> > >
> > > Nicholas R. Longrich (2010) Titanoceratops ouranous, a giant horned 
> > > dinosaur
> > >from the
> > > Late Campanian of New Mexico. Cretaceous Research (advance online
> >publication)
> > > doi:10.1016/
> 7
> >
> >
> > There seems to be a discrepancy in the spelling of the species name
> > between the title of the paper (ouranous) and the body of the paper
> > (ouranos), with the former having an extra (and unnecessary) 'u'.
> > Something to correct before final publication. BTW, the inspiration
> > for the species name is Ouranos, the father of the Titans in Greek
> > mythology. This is the same dude that gives his name to the planet
> > Uranus. Apparently, the etymology is not the same as that of
> > _Ouranosaurus_, which comes from the Tuareg name for monitor lizard
> > ('ourane'), and is cognate with 'varanus'.
> >
> >
> > Anyway, back to _Titanoceratops_ (cool name, IMHO). Aside from
> > erecting a new genus for an erstwhile _Pentaceratops_ specimen, the
> > paper puts forward a few more taxonomic changes vis-a-vis
> > _Triceratops_. The referral of _Torosaurus_ to _Triceratops_ is
> > explicitly rejected; a separate diagnosis is provided for each, and
> > the "absence of intermediate forms argues that the two are not part of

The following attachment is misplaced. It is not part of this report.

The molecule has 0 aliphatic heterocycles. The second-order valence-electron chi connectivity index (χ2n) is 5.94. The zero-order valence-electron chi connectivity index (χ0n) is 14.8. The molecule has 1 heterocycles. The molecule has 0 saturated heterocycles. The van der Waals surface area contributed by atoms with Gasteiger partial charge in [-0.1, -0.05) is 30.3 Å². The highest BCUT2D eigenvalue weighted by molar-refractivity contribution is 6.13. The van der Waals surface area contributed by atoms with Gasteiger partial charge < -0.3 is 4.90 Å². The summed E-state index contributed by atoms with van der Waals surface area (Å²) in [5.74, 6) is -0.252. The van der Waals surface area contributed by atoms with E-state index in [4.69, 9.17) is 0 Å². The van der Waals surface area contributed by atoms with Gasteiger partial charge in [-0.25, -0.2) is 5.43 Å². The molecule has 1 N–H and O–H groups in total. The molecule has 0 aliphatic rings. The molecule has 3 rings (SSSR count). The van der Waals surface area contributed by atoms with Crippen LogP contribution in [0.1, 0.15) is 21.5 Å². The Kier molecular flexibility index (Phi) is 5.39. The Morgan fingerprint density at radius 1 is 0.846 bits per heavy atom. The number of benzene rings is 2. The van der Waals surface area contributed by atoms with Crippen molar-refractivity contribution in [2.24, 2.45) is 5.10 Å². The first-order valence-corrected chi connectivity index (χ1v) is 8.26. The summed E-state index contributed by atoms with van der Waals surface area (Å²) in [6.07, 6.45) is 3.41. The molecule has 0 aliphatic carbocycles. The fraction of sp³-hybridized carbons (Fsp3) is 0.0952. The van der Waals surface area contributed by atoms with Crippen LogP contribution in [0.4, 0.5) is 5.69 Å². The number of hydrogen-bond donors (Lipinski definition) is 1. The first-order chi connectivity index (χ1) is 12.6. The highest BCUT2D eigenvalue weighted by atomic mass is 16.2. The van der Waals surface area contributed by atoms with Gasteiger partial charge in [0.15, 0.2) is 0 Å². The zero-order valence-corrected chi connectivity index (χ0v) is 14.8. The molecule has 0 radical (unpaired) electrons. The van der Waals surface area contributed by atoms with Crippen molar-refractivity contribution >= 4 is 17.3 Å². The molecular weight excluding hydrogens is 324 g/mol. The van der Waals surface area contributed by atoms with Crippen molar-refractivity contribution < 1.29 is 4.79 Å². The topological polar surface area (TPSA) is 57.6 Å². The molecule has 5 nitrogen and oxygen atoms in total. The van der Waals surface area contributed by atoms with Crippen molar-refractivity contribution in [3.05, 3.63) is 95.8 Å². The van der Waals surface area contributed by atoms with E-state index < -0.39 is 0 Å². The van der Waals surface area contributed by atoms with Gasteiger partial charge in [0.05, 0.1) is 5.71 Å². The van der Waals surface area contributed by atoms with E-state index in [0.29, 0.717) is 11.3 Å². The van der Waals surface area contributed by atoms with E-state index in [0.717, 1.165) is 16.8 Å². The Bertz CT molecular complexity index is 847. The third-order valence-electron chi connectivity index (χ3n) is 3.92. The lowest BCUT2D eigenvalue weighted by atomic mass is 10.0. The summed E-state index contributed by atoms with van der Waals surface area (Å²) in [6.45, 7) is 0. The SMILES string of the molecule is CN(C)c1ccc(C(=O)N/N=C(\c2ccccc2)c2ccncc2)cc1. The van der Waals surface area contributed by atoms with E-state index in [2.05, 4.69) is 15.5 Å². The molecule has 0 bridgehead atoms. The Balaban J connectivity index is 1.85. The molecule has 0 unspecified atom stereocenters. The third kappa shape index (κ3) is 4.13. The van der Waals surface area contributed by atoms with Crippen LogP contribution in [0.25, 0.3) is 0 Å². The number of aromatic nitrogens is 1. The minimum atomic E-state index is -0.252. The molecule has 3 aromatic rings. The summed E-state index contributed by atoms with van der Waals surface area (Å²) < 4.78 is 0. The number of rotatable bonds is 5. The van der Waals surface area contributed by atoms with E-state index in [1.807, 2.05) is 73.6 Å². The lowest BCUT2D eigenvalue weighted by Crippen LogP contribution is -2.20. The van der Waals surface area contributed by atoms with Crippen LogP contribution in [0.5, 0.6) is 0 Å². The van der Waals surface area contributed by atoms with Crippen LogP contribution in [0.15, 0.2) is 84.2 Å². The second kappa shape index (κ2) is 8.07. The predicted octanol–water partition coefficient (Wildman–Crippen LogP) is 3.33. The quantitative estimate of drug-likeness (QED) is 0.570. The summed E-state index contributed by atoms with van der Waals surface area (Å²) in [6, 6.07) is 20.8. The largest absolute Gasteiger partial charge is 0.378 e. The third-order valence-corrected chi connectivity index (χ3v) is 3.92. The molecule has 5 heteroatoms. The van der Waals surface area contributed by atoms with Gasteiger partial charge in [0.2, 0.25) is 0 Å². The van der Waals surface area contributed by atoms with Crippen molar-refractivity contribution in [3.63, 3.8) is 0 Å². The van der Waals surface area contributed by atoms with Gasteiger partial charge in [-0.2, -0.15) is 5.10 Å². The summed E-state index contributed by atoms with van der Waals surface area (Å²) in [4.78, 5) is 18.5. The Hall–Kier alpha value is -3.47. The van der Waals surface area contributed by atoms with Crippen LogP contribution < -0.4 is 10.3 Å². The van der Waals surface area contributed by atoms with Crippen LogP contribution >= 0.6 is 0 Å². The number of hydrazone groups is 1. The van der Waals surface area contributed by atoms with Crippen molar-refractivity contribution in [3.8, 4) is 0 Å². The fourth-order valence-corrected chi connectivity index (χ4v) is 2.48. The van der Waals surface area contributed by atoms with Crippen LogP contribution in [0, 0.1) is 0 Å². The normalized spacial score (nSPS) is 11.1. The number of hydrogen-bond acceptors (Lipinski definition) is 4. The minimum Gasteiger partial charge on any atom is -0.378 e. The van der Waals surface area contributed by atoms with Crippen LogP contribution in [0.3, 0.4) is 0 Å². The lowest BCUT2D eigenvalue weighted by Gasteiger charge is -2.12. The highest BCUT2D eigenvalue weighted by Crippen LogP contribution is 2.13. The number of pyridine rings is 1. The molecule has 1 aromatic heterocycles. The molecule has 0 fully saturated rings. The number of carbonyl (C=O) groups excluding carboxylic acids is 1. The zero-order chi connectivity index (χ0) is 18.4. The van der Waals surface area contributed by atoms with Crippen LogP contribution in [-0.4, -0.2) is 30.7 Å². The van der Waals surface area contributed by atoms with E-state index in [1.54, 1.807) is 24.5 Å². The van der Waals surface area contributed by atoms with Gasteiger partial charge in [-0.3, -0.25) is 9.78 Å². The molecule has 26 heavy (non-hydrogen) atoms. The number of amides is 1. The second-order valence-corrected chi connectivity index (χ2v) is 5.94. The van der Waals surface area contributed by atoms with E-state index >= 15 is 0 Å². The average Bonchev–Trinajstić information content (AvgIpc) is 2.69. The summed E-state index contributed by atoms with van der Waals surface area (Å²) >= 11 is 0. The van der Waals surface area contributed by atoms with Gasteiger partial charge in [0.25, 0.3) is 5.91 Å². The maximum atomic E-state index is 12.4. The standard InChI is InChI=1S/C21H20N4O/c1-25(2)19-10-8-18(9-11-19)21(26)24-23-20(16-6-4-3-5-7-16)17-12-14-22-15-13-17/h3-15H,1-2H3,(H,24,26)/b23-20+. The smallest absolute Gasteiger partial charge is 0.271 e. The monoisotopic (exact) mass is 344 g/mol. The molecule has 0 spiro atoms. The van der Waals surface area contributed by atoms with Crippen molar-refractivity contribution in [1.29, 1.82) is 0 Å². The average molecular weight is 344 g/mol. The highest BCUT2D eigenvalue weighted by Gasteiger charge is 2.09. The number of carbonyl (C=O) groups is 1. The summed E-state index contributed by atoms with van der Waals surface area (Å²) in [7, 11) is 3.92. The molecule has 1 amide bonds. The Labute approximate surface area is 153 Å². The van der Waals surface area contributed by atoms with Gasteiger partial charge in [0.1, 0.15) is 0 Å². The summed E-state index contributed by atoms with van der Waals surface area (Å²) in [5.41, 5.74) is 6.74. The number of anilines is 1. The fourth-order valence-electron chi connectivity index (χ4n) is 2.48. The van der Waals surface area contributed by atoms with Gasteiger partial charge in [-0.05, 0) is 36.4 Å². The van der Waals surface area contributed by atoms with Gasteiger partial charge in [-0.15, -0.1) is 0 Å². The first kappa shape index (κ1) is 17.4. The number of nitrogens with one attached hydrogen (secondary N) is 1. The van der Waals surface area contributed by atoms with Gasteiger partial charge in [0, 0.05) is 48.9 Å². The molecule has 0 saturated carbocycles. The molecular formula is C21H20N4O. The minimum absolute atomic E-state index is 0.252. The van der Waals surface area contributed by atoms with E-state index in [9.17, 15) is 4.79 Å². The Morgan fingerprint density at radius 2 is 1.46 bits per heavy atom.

> > an ontogenetic series." On the other hand, _Nedoceratops_
> > (=_Diceratops_) and _Ojoceratops_ are referred to _Triceratops_ as
> > junior synonyms. For the latter: "the broad, squared-off end of the
> > squamosal, putatively a diagnostic feature of “_Ojoceratops_” is
> > approached by at least one specimen of _Triceratops_ (_Triceratops
> > “serratus”_, AMNH 970)." So I guess _Ojoceratops_ is the problem.
> > more so t
> > an _T. serratus_, which I assume is safe inside
> > _Triceratops_. The status of another new genus, _Tatankaceratops_, is
> > given as "problematic". It "preserves a bizarre mixture of characters
> > seen in juvenile and adult _Triceratops_", so the specimen is either
> > an aberrant _Triceratops_ that stopped growing before reaching full
> > size, or a dwarf triceratopsin species. I wouldn't be surprised if
> > more taxonomic convulsions are in stall for the Triceratopsini.
> >
> >
> >
> > Cheers
> >
> > Tim
> >
> >
> >
> >